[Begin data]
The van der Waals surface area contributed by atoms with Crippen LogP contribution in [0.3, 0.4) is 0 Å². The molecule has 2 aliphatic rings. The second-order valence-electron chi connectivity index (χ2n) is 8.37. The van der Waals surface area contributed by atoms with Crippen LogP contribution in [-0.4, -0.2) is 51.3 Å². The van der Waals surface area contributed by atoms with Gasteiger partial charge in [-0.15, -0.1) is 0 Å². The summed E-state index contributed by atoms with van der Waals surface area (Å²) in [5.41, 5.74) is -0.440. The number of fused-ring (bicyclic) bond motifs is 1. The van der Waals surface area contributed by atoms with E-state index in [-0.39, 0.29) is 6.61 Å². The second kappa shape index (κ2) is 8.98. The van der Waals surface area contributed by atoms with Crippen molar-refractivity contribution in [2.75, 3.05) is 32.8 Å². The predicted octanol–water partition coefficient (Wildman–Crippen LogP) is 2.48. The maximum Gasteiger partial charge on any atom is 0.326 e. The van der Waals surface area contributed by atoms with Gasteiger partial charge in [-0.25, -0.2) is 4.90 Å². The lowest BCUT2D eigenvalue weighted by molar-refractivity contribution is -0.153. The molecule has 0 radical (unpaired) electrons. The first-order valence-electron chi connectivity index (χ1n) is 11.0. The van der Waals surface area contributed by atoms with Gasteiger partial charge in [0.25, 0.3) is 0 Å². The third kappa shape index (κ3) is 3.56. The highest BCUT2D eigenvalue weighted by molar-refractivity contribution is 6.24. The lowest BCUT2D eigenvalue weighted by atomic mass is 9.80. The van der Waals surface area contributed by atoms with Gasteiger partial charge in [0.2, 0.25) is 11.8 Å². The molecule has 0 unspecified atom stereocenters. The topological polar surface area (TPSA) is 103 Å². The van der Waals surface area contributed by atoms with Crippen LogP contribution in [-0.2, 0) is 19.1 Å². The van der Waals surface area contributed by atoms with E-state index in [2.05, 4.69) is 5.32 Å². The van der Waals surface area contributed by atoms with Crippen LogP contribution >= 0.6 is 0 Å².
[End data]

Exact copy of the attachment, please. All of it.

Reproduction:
The van der Waals surface area contributed by atoms with Crippen LogP contribution in [0.3, 0.4) is 0 Å². The molecule has 2 aliphatic rings. The second-order valence-electron chi connectivity index (χ2n) is 8.37. The van der Waals surface area contributed by atoms with Crippen LogP contribution in [-0.4, -0.2) is 51.3 Å². The van der Waals surface area contributed by atoms with Gasteiger partial charge in [-0.15, -0.1) is 0 Å². The summed E-state index contributed by atoms with van der Waals surface area (Å²) in [5.41, 5.74) is -0.440. The number of fused-ring (bicyclic) bond motifs is 1. The van der Waals surface area contributed by atoms with E-state index in [-0.39, 0.29) is 6.61 Å². The second kappa shape index (κ2) is 8.98. The van der Waals surface area contributed by atoms with Crippen molar-refractivity contribution in [2.75, 3.05) is 32.8 Å². The predicted octanol–water partition coefficient (Wildman–Crippen LogP) is 2.48. The maximum Gasteiger partial charge on any atom is 0.326 e. The van der Waals surface area contributed by atoms with Gasteiger partial charge in [-0.25, -0.2) is 4.90 Å². The lowest BCUT2D eigenvalue weighted by molar-refractivity contribution is -0.153. The molecule has 0 radical (unpaired) electrons. The first-order valence-electron chi connectivity index (χ1n) is 11.0. The van der Waals surface area contributed by atoms with Gasteiger partial charge in [0.25, 0.3) is 0 Å². The third kappa shape index (κ3) is 3.56. The highest BCUT2D eigenvalue weighted by molar-refractivity contribution is 6.24. The lowest BCUT2D eigenvalue weighted by atomic mass is 9.80. The van der Waals surface area contributed by atoms with Gasteiger partial charge in [0.2, 0.25) is 11.8 Å². The molecule has 0 unspecified atom stereocenters. The topological polar surface area (TPSA) is 103 Å². The van der Waals surface area contributed by atoms with Crippen LogP contribution in [-0.2, 0) is 19.1 Å². The van der Waals surface area contributed by atoms with E-state index in [2.05, 4.69) is 5.32 Å². The van der Waals surface area contributed by atoms with Crippen LogP contribution >= 0.6 is 0 Å².